Discovery is the process by which each side in a legal dispute is entitled to receive information from the other side. Usually in a criminal matter, discovery goes one way – from the prosecution to the defense. That’s because in a criminal matter, the prosecution – through the police – such as the Raleigh Police Department – and associated agencies such as Child Protective Services receives information about the criminal investigation into the matter.
There are three legal frameworks in which a person is entitle to discovery in North Carolina – statutory, state constitution, and the federal constitution.
North Carolina’s statutory discovery provisions for felonies is located at N.C.G.S. Chapter 15A, Article 48 basically creates what’s called an “open file discovery” system whereby the Defense is entitled to “the complete files of all law enforcement and prosecutorial agencies involved in the investigation.”
In addition to these broad protections under the NC General Statutes, defendants in North Carolina are entitled to discovery under the North Carolina Constitution and the United States Constitution.
The basic constitutional law governing discovery under the federal constitution was developed in the 1960s principally in a case called Brady v. Maryland which requires the government to turn over everything that’s exculpatory. Subsequent cases have held that exculpatory evidence may be evidence that is favorable to the defendant at sentencing. Still other cases have held that the prosecution must make a good faith review of agency files for exculpatory material – the prosecution may not plead ignorance by failing to inspect police files. And other cases have held that even confidential material in Child Protective Services or school records may be subject to disclosure, sometimes following an in camera review by the trial judge.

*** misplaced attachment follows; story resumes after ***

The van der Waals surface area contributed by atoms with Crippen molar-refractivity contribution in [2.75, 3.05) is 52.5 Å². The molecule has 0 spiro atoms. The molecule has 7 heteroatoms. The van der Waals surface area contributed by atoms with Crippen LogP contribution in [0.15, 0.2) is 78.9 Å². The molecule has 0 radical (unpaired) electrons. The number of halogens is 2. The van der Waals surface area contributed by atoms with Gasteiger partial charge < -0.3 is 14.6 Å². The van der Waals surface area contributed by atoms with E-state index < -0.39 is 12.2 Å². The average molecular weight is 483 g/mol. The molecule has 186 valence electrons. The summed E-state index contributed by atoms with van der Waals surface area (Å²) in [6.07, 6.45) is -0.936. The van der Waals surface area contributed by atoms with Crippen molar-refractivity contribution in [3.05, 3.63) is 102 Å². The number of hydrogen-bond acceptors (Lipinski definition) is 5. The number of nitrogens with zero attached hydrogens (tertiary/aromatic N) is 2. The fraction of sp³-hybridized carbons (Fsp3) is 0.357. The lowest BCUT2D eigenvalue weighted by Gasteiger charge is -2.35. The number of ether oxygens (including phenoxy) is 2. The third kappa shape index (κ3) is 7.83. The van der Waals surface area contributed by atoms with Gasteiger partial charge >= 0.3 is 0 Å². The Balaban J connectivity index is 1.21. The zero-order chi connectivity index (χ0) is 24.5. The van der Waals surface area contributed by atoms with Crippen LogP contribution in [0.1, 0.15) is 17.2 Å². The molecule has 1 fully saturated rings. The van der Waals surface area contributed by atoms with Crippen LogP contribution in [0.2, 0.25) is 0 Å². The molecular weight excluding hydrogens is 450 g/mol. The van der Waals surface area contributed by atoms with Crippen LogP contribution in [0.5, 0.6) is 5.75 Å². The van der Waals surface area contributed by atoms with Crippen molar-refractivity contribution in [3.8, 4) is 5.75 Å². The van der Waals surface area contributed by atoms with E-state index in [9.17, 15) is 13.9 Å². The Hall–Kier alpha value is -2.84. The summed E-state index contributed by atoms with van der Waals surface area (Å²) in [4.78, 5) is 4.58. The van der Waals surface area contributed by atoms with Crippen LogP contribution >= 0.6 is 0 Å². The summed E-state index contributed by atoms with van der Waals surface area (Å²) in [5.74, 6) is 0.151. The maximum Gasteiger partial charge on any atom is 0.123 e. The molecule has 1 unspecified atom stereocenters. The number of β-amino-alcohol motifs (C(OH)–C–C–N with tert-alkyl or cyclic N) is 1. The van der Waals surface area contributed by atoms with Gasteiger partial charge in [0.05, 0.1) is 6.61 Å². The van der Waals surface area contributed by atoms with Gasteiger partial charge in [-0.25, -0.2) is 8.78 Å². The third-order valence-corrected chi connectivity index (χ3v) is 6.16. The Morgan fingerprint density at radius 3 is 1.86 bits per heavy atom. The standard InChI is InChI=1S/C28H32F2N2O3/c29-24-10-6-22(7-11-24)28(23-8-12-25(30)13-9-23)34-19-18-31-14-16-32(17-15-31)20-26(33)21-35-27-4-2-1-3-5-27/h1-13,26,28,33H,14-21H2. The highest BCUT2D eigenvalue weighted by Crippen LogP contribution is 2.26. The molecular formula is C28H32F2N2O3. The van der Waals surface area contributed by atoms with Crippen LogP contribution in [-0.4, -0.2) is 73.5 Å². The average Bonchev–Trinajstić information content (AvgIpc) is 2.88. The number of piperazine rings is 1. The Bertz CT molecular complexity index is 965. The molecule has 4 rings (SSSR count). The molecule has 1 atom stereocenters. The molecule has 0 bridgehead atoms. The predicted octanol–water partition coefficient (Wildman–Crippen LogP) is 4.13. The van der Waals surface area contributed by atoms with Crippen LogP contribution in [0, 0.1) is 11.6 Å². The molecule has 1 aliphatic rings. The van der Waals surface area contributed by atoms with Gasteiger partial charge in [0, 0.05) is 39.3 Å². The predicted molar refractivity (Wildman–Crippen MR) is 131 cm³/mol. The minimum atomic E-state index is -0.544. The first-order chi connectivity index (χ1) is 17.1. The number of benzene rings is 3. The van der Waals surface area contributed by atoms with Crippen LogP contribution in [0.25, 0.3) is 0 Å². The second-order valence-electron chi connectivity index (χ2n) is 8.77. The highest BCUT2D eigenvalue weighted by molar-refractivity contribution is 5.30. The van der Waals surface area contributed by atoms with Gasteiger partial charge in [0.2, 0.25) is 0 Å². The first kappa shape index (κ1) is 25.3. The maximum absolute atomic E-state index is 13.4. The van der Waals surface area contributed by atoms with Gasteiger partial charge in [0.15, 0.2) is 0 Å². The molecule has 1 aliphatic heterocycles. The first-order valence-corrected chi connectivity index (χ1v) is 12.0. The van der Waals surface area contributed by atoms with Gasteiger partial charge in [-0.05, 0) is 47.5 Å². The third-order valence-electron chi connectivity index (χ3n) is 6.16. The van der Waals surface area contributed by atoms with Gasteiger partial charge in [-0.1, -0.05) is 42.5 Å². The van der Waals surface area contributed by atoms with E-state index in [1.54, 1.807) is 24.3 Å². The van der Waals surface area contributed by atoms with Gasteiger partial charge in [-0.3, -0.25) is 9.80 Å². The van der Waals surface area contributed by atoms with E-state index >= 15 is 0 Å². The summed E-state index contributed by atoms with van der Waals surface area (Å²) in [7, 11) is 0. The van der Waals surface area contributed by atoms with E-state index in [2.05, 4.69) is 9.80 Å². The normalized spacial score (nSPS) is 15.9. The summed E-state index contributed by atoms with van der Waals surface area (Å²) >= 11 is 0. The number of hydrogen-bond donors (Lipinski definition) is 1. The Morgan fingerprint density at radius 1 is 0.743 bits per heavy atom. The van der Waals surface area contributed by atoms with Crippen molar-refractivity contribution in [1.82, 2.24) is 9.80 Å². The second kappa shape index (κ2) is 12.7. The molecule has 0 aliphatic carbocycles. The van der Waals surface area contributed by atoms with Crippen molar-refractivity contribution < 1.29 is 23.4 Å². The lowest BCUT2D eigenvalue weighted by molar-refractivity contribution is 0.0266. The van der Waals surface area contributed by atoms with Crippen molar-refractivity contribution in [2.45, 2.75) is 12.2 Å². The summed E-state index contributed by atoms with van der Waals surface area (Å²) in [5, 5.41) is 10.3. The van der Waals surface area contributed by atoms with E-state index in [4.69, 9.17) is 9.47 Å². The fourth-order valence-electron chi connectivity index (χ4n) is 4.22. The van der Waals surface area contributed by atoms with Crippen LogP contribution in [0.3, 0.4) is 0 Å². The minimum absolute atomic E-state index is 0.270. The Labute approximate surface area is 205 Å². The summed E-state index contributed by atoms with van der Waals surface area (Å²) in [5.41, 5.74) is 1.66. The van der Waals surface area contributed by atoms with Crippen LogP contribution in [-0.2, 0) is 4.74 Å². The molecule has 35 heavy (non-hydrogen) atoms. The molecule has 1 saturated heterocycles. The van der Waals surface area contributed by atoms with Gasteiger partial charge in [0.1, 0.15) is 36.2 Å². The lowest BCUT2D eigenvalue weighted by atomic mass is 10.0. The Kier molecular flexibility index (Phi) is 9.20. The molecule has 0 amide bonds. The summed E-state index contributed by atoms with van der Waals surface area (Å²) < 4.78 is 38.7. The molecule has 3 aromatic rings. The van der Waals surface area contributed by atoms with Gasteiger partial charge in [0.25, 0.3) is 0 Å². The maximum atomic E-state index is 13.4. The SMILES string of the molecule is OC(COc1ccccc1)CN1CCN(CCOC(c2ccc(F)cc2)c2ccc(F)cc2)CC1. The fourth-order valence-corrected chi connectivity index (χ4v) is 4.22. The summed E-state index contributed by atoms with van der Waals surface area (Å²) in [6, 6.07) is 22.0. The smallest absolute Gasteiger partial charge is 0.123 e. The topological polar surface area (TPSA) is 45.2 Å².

This case law applies to the states and well as the federal government.
Today, the Supreme Court reaffirmed its commitment to Brady and the rule that the defense is entitled to exculpatory information.
Juan Smith was convicted of killing five people in 1995 when a group of men busted into a home in search of money and drugs and, ultimately, opened fire on the occupants.
Smith was the only person tried for the murders based solely on eyewitness testimony of a survivor. Elsewhere I’ve written about how eyewitness testimony is unreliable. People often don’t really remember events as accurately as they think they do.
In this case, prosecutors did not have any DNA, fingerprints, weapons, or other physical evidence.
It later turned out that prosecutors failed to reveal to the Defense reports of interviews with the witness. In one of the interviews, the witness told prosecutors that he could not describe the killers, except to say they were black men. Several days later, he had told police that he had not seen any of the peoples’ faces. Yet months later in a trial the witness was supposedly sure Juan Smith was the killer.
There was no question, Chief Justice John G. Roberts Jr. wrote for the majority, that the reports should have been turned over under Brady v. Maryland, a 1963 Supreme Court decision that requires prosecutors to provide favorable evidence to the defense. The question for the justices was only whether the failure mattered — that is, in the words of a 2009 decision, whether “there is a reasonable probability that, had the evidence been disclosed, the result of the proceeding would have been different.”
This ruling reaffirms the importance that the Court has assigned to the prosecution’s obligation to turn over all discoverable (meaning, in this case, exculpatory) information to the defense.